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View Full Version : Going straight to artwork rather than script



dancj
11-06-2008, 05:55 AM
I can't think of any professional writer-artists who "write" at the drawing board, and develop their stories as they draw. Everyone I know writes their scripts first, usually full scripts, and works out their storylines and characters in full before drawing them because it wards off big problems down the road to publication
I vaguely remember Keith Giffen saying he always started off with the breakdowns of the whole issue before doing the script. This was why his stuff credited (and maybe still does - I'm not sure) Giffen with breakdowns if he wasn't the penciller.

Lord Destiny
11-06-2008, 06:23 AM
I think Steven's use of "script" included plotting. Plotting must be done before any art can be done, otherwise the artist would be drawing random visual sequences.

Giffen would come up with the plot (even if only in his head), then break it down into panels, then add the dialogue (also specifically called the "script").

AlexSheikman
11-07-2008, 08:03 PM
I think that the beginning stages of story development for comics definitely include some sort of page breakdowns. I would imagine that somewhere between plot and full script all writers (even the ones who do not draw at all) must try to lay-out the book...to at least see if their story can even fit into 24 (or whatever) pages. Steven, is that true for your working style?

I am sure that just about everyone works a bit differently, thus there will be minor variations on what Steven wrote, but from personal experience (which is somewhat limited) he is right on.

Without a fully worked out story it is very hard to do a good job on the art. Even when simply laying out pages, if an artist knows how the issue (story) will end it is a lot easier to arrange panels on the pages and create rhythms that will carry the reader from start to end in a smooth progression. You can also do lots more visual pre-planning for the upcoming events.

dancj
11-10-2008, 04:57 AM
I think Steven's use of "script" included plotting. Plotting must be done before any art can be done, otherwise the artist would be drawing random visual sequences.

Giffen would come up with the plot (even if only in his head), then break it down into panels, then add the dialogue (also specifically called the "script").
Well obviously every story starts in someone's head before it hits words or pictures. You sound like you're disagreeing with me, but I can't work out what you're disagreeing about...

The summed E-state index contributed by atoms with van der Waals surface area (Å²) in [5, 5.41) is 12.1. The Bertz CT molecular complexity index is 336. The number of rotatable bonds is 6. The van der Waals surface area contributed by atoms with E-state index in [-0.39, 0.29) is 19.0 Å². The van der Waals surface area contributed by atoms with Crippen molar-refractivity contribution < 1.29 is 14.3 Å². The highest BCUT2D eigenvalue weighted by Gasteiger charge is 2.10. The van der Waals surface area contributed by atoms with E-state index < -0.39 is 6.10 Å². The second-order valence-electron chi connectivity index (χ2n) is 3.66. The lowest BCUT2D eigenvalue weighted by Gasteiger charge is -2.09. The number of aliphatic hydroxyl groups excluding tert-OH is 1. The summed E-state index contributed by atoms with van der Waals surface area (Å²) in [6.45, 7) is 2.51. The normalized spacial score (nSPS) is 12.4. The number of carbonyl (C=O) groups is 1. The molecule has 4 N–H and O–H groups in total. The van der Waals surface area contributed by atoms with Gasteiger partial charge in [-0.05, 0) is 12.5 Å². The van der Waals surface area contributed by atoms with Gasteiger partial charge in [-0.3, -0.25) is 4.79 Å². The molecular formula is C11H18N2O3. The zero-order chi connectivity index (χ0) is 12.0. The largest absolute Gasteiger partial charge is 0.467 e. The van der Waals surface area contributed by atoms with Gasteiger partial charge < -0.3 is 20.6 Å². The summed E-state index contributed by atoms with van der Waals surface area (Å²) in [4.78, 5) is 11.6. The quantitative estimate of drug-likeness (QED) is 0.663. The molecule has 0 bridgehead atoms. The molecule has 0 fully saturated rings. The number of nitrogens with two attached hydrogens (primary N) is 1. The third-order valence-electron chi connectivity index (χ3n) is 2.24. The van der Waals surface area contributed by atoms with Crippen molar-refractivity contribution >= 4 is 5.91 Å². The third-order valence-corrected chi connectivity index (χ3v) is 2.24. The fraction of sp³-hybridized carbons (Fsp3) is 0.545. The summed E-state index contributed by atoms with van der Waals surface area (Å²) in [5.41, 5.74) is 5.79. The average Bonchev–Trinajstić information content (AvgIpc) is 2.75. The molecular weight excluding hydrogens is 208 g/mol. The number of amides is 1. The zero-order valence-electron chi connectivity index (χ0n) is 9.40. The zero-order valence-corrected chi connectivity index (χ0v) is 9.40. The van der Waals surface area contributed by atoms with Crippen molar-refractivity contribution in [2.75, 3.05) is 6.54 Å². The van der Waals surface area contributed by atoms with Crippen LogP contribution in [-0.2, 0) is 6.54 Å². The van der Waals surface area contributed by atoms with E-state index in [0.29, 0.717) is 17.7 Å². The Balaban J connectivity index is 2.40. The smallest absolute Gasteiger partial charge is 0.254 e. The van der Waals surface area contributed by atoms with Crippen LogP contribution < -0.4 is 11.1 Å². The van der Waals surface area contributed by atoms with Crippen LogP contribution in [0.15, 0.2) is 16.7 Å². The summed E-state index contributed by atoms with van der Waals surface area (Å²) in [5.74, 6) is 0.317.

NatGertler
11-10-2008, 04:32 PM
II would imagine that somewhere between plot and full script all writers (even the ones who do not draw at all) must try to lay-out the book...to at least see if their story can even fit into 24 (or whatever) pages.Not all, no. Heck, I once had a freelance editorial position which involved taking scripts and finding where the page breaks came... and it proved a lot of effort, because I had to find a lot more pages in there than the material justified.

but from personal experience (which is somewhat limited)You wouldn't happen to be Axel Shaikman, would you?

AlexSheikman
11-10-2008, 05:55 PM
Nat,

Alex Sheikman is my real name is and I did a series called "Robotika" and this year I started "Robotika:For A Few Rubles More" for Archaia Studios Press (home of "Mouse Guard" and "Artesia").

I am just starting out writing and drawing comics, thus my experience is limited.

It is interesting to hear that you were trying to figure-out where the page breaks were...all the scripts I have seen so far (and again, there has not been many) break-up everything by pages and panels. The exception being the "plot scripts", where it's just the plot with some scenes having more detail and other scenes having less. In that case I have to read through the plot, figure out all the breakdowns (make sure it fits into 24 pages) and pencil it up.

NatGertler
11-10-2008, 08:57 PM
Alex Sheikman is my real name is and I did a series called "Robotika" and this year I started "Robotika:For A Few Rubles More" for Archaia Studios Press (home of "Mouse Guard" and "Artesia").Congrats on getting your career rolling in a respectable way. I was just asking because your name is similar enough that it might have been some poor nom de plume; as a publisher, I'm slated to reprint (http://AboutInfinity.com)some decades-old work by Axel Shaikman (his only work that I know of in comics, hence him meeting the description of having done limited work.)

It is interesting to hear that you were trying to figure-out where the page breaks were...all the scripts I have seen so far (and again, there has not been many) break-up everything by pages and panels.Most do; these didn't. These were scripts written by people without substantial comics experience (they were writers, just not comics writers.) I certainly don't advise it as a default mode for comics writers, although I could see circumstances where it would work well working with certain artists (just as plot-art-script works well in some cases.)